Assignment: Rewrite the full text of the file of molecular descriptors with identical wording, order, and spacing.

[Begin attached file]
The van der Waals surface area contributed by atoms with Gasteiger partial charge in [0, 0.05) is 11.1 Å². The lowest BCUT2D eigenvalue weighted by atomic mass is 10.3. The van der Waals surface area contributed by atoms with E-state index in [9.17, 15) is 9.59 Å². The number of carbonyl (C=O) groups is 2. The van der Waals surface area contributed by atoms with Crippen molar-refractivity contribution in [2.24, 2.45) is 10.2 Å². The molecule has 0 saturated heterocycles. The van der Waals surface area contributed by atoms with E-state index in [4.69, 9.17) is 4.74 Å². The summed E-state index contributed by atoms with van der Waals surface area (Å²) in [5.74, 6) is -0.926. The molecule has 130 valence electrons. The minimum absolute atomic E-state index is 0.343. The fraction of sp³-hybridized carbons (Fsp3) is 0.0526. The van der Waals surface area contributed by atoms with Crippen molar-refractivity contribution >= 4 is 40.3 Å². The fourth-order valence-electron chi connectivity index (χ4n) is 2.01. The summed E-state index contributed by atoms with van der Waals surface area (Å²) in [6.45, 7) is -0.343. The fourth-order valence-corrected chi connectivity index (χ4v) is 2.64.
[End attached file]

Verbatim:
The van der Waals surface area contributed by atoms with Gasteiger partial charge in [0, 0.05) is 11.1 Å². The lowest BCUT2D eigenvalue weighted by atomic mass is 10.3. The van der Waals surface area contributed by atoms with E-state index in [9.17, 15) is 9.59 Å². The number of carbonyl (C=O) groups is 2. The van der Waals surface area contributed by atoms with Crippen molar-refractivity contribution in [2.24, 2.45) is 10.2 Å². The molecule has 0 saturated heterocycles. The van der Waals surface area contributed by atoms with E-state index in [4.69, 9.17) is 4.74 Å². The summed E-state index contributed by atoms with van der Waals surface area (Å²) in [5.74, 6) is -0.926. The molecule has 130 valence electrons. The minimum absolute atomic E-state index is 0.343. The fraction of sp³-hybridized carbons (Fsp3) is 0.0526. The van der Waals surface area contributed by atoms with Crippen molar-refractivity contribution >= 4 is 40.3 Å². The fourth-order valence-electron chi connectivity index (χ4n) is 2.01. The summed E-state index contributed by atoms with van der Waals surface area (Å²) in [6.45, 7) is -0.343. The fourth-order valence-corrected chi connectivity index (χ4v) is 2.64.